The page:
ALBANY – State lawmakers recently came up short on their hopes of giving themselves a pay raise, but two Western New York legislators nonetheless will get a bump in their take-home pay.

Crystal Peoples-Stokes, a Buffalo Democrat, and Dennis Gabryszak, a Cheektowaga Democrat, will be getting pay raises thanks to leadership and task force appointments that Assembly Speaker Sheldon Silver gave them.

Peoples-Stokes moved up a couple of notches in the Assembly leadership when she became chairwoman of the majority conference. She will get a $16,500 stipend for that post on top of her base legislative salary of $79,500. She previously had been secretary of the majority conference, and she received a $12,500 stipend as chairwoman of a task force on farm, food and nutrition.

Until Thursday, Gabryszak had no leadership, committee or task force title that paid a stipend. But Silver gave the lawmaker, who represents a heavily suburban district, the title of co-chairman of the Legislative Commission on Rural Resources. That job will give him a $12,500 pay raise.

Assemblyman Robin Schimminger, a Kenmore Democrat, continues to be the only Western New York member of the Assembly to head a standing committee.

He keeps his longstanding post as chairman of economic development, which gives him an $18,000 annual stipend beyond his base pay of $79,500.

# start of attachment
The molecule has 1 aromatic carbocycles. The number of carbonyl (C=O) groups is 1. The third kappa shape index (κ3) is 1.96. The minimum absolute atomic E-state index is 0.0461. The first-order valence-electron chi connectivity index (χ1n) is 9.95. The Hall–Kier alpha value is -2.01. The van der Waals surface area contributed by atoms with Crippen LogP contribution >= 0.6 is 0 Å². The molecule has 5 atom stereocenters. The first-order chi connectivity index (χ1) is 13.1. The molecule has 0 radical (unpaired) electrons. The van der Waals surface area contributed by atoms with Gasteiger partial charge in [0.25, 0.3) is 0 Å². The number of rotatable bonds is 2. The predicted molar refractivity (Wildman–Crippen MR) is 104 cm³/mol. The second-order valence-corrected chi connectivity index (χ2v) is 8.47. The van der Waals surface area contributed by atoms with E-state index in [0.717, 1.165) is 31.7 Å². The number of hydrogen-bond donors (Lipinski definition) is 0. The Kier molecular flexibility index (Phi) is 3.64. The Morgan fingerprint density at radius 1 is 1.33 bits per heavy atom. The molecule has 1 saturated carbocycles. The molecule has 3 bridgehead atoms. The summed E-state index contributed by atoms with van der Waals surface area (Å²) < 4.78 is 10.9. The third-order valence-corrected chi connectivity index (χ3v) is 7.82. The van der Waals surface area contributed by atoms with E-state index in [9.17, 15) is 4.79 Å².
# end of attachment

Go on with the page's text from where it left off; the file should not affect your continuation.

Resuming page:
New committee leaders that Silver appointed include Kevin Cahill, Mid-Hudson Valley, of the Insurance Committee; Keith Wright, Harlem, Housing Committee; Amy Paulin of Scarsdale, Energy Committee; Aileen Gunther, Mid-Hudson Valley, Mental Health Committee; Charles Lavine, Long Island, Ethics Committee; and Andrew Hevesi, Queens, son of former State Comptroller Alan Hevesi, Oversight, Analysis and Investigation Committee. All are Democrats.

Lawmakers are barred from raising their own pay during a current legislative session. They had hoped to bump their pay in December for the new session that began this month. But two events – Superstorm Sandy and the Connecticut school shooting – made such a move politically undoable.

The next time the Legislature’s base pay could go up is 2015. Legislators last received a pay increase in 1999.